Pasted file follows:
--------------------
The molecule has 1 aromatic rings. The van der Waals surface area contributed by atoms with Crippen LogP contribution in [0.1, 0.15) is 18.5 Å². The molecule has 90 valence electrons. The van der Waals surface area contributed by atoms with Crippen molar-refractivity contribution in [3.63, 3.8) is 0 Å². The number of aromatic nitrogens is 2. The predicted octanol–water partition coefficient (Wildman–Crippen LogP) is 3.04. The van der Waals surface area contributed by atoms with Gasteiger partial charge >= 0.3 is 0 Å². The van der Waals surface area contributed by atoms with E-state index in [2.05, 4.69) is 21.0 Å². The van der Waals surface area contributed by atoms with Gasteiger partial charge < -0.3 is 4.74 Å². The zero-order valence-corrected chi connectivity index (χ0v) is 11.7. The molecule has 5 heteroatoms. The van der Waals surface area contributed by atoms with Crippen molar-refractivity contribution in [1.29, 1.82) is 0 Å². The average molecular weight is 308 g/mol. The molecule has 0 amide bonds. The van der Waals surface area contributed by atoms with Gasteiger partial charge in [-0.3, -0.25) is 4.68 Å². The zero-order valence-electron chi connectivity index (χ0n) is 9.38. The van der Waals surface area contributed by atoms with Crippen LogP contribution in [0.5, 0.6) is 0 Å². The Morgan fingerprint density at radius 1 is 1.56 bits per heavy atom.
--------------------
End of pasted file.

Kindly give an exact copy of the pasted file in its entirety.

The molecule has 1 aromatic rings. The van der Waals surface area contributed by atoms with Crippen LogP contribution in [0.1, 0.15) is 18.5 Å². The molecule has 90 valence electrons. The van der Waals surface area contributed by atoms with Crippen molar-refractivity contribution in [3.63, 3.8) is 0 Å². The number of aromatic nitrogens is 2. The predicted octanol–water partition coefficient (Wildman–Crippen LogP) is 3.04. The van der Waals surface area contributed by atoms with Gasteiger partial charge >= 0.3 is 0 Å². The van der Waals surface area contributed by atoms with E-state index in [2.05, 4.69) is 21.0 Å². The van der Waals surface area contributed by atoms with Gasteiger partial charge < -0.3 is 4.74 Å². The zero-order valence-corrected chi connectivity index (χ0v) is 11.7. The molecule has 5 heteroatoms. The van der Waals surface area contributed by atoms with Crippen molar-refractivity contribution in [1.29, 1.82) is 0 Å². The average molecular weight is 308 g/mol. The molecule has 0 amide bonds. The van der Waals surface area contributed by atoms with Gasteiger partial charge in [-0.3, -0.25) is 4.68 Å². The zero-order valence-electron chi connectivity index (χ0n) is 9.38. The van der Waals surface area contributed by atoms with Crippen LogP contribution in [0.5, 0.6) is 0 Å². The Morgan fingerprint density at radius 1 is 1.56 bits per heavy atom.